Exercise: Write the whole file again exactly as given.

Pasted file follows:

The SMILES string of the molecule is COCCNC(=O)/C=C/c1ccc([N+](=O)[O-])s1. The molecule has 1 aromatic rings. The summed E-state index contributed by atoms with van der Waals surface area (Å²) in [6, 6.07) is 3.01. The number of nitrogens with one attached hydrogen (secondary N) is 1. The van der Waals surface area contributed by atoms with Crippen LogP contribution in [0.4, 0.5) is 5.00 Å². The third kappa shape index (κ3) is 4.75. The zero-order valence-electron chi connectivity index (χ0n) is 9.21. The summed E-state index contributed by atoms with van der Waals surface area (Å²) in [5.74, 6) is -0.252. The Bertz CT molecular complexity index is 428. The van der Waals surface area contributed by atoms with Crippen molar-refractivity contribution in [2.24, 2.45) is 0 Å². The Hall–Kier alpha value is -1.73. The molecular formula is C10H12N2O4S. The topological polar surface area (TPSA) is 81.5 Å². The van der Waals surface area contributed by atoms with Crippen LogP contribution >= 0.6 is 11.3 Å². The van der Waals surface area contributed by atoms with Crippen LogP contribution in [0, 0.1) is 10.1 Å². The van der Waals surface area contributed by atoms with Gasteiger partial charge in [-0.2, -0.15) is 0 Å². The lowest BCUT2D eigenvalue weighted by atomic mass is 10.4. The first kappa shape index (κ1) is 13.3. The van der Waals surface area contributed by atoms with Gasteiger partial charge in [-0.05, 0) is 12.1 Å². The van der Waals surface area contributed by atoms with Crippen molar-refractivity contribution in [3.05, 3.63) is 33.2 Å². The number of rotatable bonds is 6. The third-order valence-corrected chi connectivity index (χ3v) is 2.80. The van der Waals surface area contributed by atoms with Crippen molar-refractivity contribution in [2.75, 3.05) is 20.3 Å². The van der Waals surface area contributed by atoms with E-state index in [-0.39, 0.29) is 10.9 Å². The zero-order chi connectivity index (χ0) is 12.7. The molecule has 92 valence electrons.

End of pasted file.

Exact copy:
The SMILES string of the molecule is COCCNC(=O)/C=C/c1ccc([N+](=O)[O-])s1. The molecule has 1 aromatic rings. The summed E-state index contributed by atoms with van der Waals surface area (Å²) in [6, 6.07) is 3.01. The number of nitrogens with one attached hydrogen (secondary N) is 1. The van der Waals surface area contributed by atoms with Crippen LogP contribution in [0.4, 0.5) is 5.00 Å². The third kappa shape index (κ3) is 4.75. The zero-order valence-electron chi connectivity index (χ0n) is 9.21. The summed E-state index contributed by atoms with van der Waals surface area (Å²) in [5.74, 6) is -0.252. The Bertz CT molecular complexity index is 428. The van der Waals surface area contributed by atoms with Crippen molar-refractivity contribution in [2.24, 2.45) is 0 Å². The Hall–Kier alpha value is -1.73. The molecular formula is C10H12N2O4S. The topological polar surface area (TPSA) is 81.5 Å². The van der Waals surface area contributed by atoms with Crippen LogP contribution >= 0.6 is 11.3 Å². The van der Waals surface area contributed by atoms with Crippen LogP contribution in [0, 0.1) is 10.1 Å². The van der Waals surface area contributed by atoms with Gasteiger partial charge in [-0.2, -0.15) is 0 Å². The lowest BCUT2D eigenvalue weighted by atomic mass is 10.4. The first kappa shape index (κ1) is 13.3. The van der Waals surface area contributed by atoms with Gasteiger partial charge in [-0.05, 0) is 12.1 Å². The van der Waals surface area contributed by atoms with Crippen molar-refractivity contribution in [3.05, 3.63) is 33.2 Å². The number of rotatable bonds is 6. The third-order valence-corrected chi connectivity index (χ3v) is 2.80. The van der Waals surface area contributed by atoms with Crippen molar-refractivity contribution in [2.75, 3.05) is 20.3 Å². The van der Waals surface area contributed by atoms with E-state index in [-0.39, 0.29) is 10.9 Å². The zero-order chi connectivity index (χ0) is 12.7. The molecule has 92 valence electrons.